Writing Prompt 3: An Ode Is A Song You Sing To A Thing
Read this poem “Ode to My Shoes,” by Francisco X. Alarcón.
An ode is a type of poem where you talk about an object that you know and like a lot. This poet named Francisco writes a poem about his shoes. He imagines how his shoes feel after a long day of walking all over town and getting very tired. He imagines that his shoes are alive and think about things in their sleep. He notices all the small details about his shoes, the laces and the tongues, how they are soft and cheerful in the morning.
Pick an object in your life that you see every day, that helps you out a lot. Write an ode to that thing. Imagine what that object feels like and thinks about and does when you are away, when you are outside playing or sound asleep. Use the words you know. They don’t have to be fancy. Write a poem like Francisco without rhymes. Just use a few words on each line. See how he has has little paragraphs. Those are called stanzas. See how each stanza is just one short sentence. Make a poem with five short sentences, one or two words per line, five stanzas. An adult can help you do this. They can help you write down the words. Please share your poems with Miss Tessa!
Writing Prompt 2: Flight
Watch this silent short film made by Alyce Tzue.
A long time ago, all movies were silent. They didn’t have talking in them. At the movie theater, a piano player played music to go with the movie, just like this short movie has music to help express its emotions too.
This movie tells a story all by itself without any words. But you can use your imagination to tell us more. What is the name of the child who is trying to fly the airplane? Where does the child live? What is the child’s life like? Why does the child want to fly an airplane? Can you narrate the whole story for us? Can you tell us about the person who is flying the tiny airplane? Where do all the tiny airplanes come from? How did they get to fly the planes and have the job that they have? Where do the people in the airplanes go after they do their job? Do they do this job every night? What is it like to fly a tiny airplane way up high into the night sky? Is it scary, fun, exciting? Would you like to do this too? Would you like to make and fly airplanes? Tell us as much as you can about this story, as though you are the narrator. What happens tomorrow for each of these characters? Do they meet again?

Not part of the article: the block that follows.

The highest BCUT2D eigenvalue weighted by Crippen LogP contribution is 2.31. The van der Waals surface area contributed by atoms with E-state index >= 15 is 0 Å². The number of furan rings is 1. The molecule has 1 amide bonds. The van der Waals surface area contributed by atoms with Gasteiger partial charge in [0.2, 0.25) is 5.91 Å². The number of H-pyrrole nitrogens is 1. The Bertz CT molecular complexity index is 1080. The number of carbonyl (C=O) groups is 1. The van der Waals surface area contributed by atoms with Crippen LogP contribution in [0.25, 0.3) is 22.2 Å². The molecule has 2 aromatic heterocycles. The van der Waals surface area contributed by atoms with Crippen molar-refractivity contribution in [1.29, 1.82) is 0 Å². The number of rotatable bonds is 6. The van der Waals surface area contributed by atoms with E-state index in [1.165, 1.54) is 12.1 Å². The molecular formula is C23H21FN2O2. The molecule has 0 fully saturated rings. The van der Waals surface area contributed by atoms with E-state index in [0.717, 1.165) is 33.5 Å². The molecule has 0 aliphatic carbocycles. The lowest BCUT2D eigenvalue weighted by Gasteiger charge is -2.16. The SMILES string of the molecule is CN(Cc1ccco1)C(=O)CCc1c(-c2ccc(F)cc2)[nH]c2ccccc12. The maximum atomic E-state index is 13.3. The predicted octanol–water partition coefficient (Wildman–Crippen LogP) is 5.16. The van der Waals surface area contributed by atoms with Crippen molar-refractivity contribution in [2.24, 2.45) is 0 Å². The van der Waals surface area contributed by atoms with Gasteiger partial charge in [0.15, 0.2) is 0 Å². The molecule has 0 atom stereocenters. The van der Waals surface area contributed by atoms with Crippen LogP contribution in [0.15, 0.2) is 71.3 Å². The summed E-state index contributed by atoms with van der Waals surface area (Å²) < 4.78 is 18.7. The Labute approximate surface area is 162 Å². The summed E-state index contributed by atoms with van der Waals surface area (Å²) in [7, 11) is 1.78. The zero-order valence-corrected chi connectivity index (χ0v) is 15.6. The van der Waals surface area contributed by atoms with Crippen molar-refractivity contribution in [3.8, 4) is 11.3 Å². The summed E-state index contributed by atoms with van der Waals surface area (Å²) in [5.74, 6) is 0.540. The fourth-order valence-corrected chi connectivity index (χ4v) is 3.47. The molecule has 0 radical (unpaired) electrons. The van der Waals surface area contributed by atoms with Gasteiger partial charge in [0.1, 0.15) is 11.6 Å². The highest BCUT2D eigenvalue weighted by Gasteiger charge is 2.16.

You might have to watch the short film a few times. Notice all the small details. Be a very good observer. Tell us about all the things that you see and why they are there and what they tell us about the story.
Writing Prompt 1: Candy Forest
Pictures tell stories all by themselves, but sometimes we have to help interpret the stories. Explore this painting by the artist Nicoletta Ceccoli. What do you notice? Look at all the details. Ask questions. Why do you think the girl is riding the pig? Where are they going? How does a candy forest grow? Where is the candy forest? What is the round green thing? What might happen with the round green thing? What are the other animals doing? What happens next?
You can probably imagine lots of different stories for this picture. Imagine one story. Write it down. Read it over out loud. Do you like how it sounds? What other details can you add to help us imagine the story better? Tell us more about the girl. Tell us more about the pig. Tell us where they’re from and what their lives have been like. What does the candy taste like? Do any of the characters have conversations? What do they say? Do any of the characters have problems they need to solve? Add more to your story. Change it. Share it with your family and friends and with the library. Email it to Miss Tessa! She would love that! firstname.lastname@example.org
Parents: Kids of any age can do this prompt. Adults can do this prompt too. If your child cannot write yet, have them tell you the story. Write it down. Read it out loud for them and ask if they want you to change anything. Ask them questions such as the ones above to get them to flesh the story out. Feel free to pretend that you are characters in this picture and to act out conversations. Send us your stories for warm feedback or to share on the website. Indicate if you wish to share on the library’s website, and give the writer’s name and age. Please note that some of Ceccoli’s artwork has mature themes that might not be appropriate for all ages. There is a link to the artist’s webpage with the featured picture below.
Citation: Ceccoli, Nicoletta. “Candy Forest.” 2012. https://www.afanyc.com/nicoletta-ceccoli